USB sticks: simply practical or simply too risky?

In a surprisingly large number of companies, employees can use USB flash drives without restrictions. Thus, confidential data can easily fall into the wrong hands. What is the best way to deal with the tiny storage devices?

A mishap with a USB flash drive can easily turn into a scandal. This occurred recently, for example, when a customer of a German mobile phone shop received a memory stick with a backup of her smartphone – including personal data and passwords of other customers. In 2017, London Heathrow Airport hit the headlines: A flash memory had fallen into the hands of a third party; it contained, among other things, details of the Queen’s personal protection. USB media can also be used against companies with full intent, for instance for spying: so-called keyloggers which record all keyboard entries on a computer and forward them to obscure recipients via WLAN are nowadays available to anyone.

Looking at these risks, it’s surprising how many companies are rather generous with USB devices. According to a customer survey conducted by storage media manufacturer Kingston, in 2016 more than half of the participants used private USB drives also for work and vice versa. Nearly three-quarters stated that flash media had already been lost in their company. The way companies deal with this issue is often just a symptom of a larger problem: Where there are no rules for the use of flash drives, it is not uncommon that this company is also lacking guidelines and technologies to prevent data leaks in any form.

The example of USB storage media is good to illustrate how effective Data Leakage Prevention (DLP) should be organized:

1. Classifying data according to confidentiality

Organizations that work with sensitive data need clear guidelines: What information can be disclosed to the public? What is reserved for the eyes of employees only, or even for selected groups of employees?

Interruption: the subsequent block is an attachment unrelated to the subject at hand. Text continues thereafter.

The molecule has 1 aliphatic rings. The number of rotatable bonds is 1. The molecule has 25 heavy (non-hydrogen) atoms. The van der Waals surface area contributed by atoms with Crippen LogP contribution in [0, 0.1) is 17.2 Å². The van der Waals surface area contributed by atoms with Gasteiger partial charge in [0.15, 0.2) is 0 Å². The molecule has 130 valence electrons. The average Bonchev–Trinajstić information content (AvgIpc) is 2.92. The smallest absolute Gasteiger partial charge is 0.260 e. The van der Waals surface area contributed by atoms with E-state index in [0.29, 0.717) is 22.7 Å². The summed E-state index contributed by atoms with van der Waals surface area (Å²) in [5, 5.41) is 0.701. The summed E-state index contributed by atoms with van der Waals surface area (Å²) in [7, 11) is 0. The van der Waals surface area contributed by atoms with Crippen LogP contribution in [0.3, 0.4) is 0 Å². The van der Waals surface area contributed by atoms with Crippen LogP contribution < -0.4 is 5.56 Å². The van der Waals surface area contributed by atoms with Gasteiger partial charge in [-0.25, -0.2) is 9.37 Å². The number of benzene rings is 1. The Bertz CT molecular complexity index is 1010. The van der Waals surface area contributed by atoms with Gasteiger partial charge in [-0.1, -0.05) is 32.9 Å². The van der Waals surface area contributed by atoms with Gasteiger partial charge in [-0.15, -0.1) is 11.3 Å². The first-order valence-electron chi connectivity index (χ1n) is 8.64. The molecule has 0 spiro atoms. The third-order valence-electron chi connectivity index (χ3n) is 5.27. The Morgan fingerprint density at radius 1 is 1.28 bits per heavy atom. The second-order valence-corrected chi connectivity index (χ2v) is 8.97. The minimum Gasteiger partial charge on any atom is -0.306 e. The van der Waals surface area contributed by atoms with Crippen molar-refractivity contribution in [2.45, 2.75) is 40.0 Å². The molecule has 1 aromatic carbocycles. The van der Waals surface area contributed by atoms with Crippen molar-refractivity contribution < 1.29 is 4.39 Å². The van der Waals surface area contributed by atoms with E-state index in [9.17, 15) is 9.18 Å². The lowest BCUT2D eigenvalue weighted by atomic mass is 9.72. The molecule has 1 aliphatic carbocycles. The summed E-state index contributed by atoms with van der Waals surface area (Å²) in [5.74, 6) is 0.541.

2. Defining rules for technology

For each data class, technical protective measures must be described in an Information Security Management System. For example, it must be defined whether certain data has to be encrypted. These rules also apply to hardware. USB devices, for instance, can be generally prohibited or just restricted: Employees may only connect virus-tested, password-protected USB hardware to their computers. It may be prohibited to charge your private smartphone on your office PC – or it may be permitted as long as the devices do not exchange data.

3. Special systems as guardians of sensitive information

Antivirus software and firewalls protect against intruders, but not against data which accidentally reaches the wrong recipients. Special DLP systems ensure that hardware and software comply with security guidelines. For example, you will only be able to connect encrypted USB drives to company computers. Such devices can also be set up in a way that IT can remotely lock them or delete data stored on them. Other DLP systems continuously monitor the metadata of files or scan documents for sensitive content before data leave the company.

4. Getting more conscious and cautious

Security technology can be as good as it gets – when employees don’t take care of their USB devices, that’s more than just a residual risk. Think of a flash drive being lost, forgotten in a hotel or stolen from a car – including sensitive business strategy information. Even if the data carrier is encrypted, this won’t help much if the password is “12345”. That is why regular IT security trainings are indispensable.

31.05.2019, Grosse-Hornke

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